I'm not entirely sure whether to ask this question on Bitcoin-SE or Stack Overflow, but I decided to post it here due to the direct relevancy of the question to Bitcoin and the general prominence of programming experience I have observed on Bitcoin-SE. If Bitcoin-SE is the incorrect place to post it, I apologize in advance; I'm new to SE and this was my best guess.

I'm attempting, in order to better understand how Bitcoin mining works, to code a simple Bitcoin CPU miner in Java, which I have some but not much experience with. All the online resources on JSON-RPC implementation in Java I have found have either been out of date and no longer functional or incomprehensible for someone with limited Java experience. How, in the most simplistic way possible, would I code a JSON-RPC getwork request (to a pool server) in Java and correctly parse the output into the variables required for mining?

  • +1 This is the right forum to ask. (And bitcoinj would be a good place to implement this feature, not sure if they have it already).
    – Thilo
    Mar 15, 2012 at 8:15
  • @Thilo Thanks, glad I posted it in the right place. BitcoinJ implements a client-only node; it won't process RPC requests of any sort. Good idea, but I'm afraid it won't do the job.
    – BinaryMage
    Mar 16, 2012 at 1:15
  • It won't right now, but (at least) for an RPC client it should offer support one day (IMHO).
    – Thilo
    Mar 16, 2012 at 2:00
  • Sorry if the "client-only node" was misleading; that's just what's stated on their Google Code page. I looked through the documentation and found nothing whatsoever on RPC. I agree it should implement RPC client support, but that doesn't mean it will. In any case, it doesn't currently.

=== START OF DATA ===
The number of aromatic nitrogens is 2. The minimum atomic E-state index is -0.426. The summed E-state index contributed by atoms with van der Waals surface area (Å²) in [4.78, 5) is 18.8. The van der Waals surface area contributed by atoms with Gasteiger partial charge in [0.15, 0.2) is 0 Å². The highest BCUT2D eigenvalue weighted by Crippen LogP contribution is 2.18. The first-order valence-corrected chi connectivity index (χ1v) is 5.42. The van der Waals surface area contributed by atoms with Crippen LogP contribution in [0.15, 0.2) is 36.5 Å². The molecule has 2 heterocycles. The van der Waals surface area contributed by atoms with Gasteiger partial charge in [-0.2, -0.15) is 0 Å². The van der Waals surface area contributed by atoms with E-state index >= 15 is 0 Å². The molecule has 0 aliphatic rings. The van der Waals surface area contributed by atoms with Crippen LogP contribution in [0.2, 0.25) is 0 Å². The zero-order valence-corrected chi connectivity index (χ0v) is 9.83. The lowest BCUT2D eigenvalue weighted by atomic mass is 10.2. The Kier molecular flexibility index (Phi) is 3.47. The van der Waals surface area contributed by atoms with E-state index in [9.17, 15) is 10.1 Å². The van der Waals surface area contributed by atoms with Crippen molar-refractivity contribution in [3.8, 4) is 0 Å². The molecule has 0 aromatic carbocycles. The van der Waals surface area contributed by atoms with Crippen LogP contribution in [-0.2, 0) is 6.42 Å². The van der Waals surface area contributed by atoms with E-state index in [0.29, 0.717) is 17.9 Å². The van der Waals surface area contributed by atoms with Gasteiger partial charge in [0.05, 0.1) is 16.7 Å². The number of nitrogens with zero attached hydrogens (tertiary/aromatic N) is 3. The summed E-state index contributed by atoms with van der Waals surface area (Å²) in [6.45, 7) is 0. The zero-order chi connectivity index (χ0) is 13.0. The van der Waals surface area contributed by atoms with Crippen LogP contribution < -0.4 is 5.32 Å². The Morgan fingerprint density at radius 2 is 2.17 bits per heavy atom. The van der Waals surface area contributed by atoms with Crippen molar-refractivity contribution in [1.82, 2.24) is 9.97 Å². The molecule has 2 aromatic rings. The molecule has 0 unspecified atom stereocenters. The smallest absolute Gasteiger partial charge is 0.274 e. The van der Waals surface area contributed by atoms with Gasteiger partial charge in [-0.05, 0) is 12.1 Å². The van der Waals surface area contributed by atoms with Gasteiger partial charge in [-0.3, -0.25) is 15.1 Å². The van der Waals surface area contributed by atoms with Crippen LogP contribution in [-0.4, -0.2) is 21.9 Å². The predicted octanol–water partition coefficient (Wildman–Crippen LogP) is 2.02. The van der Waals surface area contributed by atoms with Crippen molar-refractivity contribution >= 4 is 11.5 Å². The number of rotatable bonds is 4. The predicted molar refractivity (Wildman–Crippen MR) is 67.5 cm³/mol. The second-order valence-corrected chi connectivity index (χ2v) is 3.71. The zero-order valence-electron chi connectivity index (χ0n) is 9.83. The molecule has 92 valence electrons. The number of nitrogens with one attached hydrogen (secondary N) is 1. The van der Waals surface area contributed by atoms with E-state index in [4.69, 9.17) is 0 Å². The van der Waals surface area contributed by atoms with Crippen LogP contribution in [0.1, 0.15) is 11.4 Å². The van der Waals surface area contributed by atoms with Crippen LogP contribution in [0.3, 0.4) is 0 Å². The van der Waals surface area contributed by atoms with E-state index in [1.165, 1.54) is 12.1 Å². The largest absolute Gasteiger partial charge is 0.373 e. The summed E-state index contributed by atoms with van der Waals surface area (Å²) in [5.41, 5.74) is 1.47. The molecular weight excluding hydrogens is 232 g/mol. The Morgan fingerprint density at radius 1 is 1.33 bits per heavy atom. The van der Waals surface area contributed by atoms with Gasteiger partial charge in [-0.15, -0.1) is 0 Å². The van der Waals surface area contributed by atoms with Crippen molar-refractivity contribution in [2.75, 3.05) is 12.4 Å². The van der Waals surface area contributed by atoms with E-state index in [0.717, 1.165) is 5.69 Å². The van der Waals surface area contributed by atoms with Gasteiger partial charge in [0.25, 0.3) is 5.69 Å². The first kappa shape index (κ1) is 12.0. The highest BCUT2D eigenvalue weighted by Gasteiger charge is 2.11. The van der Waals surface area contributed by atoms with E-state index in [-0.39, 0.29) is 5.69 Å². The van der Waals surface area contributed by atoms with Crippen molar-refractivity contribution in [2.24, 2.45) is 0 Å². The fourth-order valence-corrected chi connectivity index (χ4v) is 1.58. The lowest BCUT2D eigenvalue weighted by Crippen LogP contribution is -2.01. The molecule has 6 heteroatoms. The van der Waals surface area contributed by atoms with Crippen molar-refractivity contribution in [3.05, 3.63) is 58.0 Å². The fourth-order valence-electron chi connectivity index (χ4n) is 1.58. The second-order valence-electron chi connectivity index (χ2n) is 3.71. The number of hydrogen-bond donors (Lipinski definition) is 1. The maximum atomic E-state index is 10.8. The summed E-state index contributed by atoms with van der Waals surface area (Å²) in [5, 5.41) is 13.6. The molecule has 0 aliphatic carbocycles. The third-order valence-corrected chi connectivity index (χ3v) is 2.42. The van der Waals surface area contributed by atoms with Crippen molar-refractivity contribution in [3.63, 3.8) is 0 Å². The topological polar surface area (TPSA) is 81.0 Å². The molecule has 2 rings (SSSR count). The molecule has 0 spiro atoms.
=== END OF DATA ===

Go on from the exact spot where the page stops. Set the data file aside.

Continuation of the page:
– BinaryMage
    Mar 16, 2012 at 2:07
  • Yes, we can agree on that ;-) Please update this post with an answer of your own if you find out how to do RPC with Java (even if you have to hand-roll it with just the JDK libs).
    – Thilo
    Mar 16, 2012 at 2:25

3 Answers 3


The JSON-RPC protocol is very simple. You POST to the mining pool (or the bitcoind client):

{"method": "getwork", "params": [], "id": "anything"}

and get back:

{"result": {"data": "hex bytes....", "target": "hex bytes...", ...}, ... }

You just need the first 80 bytes from result.data - you change the last 4 bytes (nonce) and compute the hashes. Then, when you find a hash that is less than "target" (generally a hash with the high order 32 bits equal to zero), you call getwork again to report your hash (and earn a share in the pool):

{"method": "getwork", "params": ["hex-header"], "id": "anything"}

There a bunch on wonky byte-order encoding in the standard getwork call. You'll generally want to reverse the bytes is each long integer (4 bytes) before hashing it, and do the same before reporting your found block back to the pool. See the sample pyminer for a simple reference implementation of a miner (in python). Inside the Miner.work() function is where the magic happens. The work function takes two parameters: datastr, this is the value stored inside result.data and targetstr this is the value stored inside result.target.

One other thing - most pools require that you use Basic Authentication when you POST, so you'll need to include your username and password in the header of your request.


Take a look at the DiabloMiner source code (Java): https://github.com/Diablo-D3/DiabloMiner

It's a GPU miner, but it has the JSON-RPC getwork stuff you need.

After you get basic getwork going you may want to look at implementing extensions: https://en.bitcoin.it/wiki/Getwork

  • I have looked Diablo's code over; I was looking for something easier to understand. (Diablo doesn't comment at all, and I have little Java experience) If no one else pipes up, I'll go over that more closely and try to simplify it myself. Thanks for the suggestion in any case.
    – BinaryMage
    Mar 17, 2012 at 5:16

For everyone else, who stumble upon this question :

I've written a Java wrapper around the JSON-RPC provided by bitcoin/litecoin.


It uses Htmlunit & GoogleGson and quite easy to understand and extend.

  • Looks good. Will be testing it
    – marscom
    Apr 19, 2014 at 23:39

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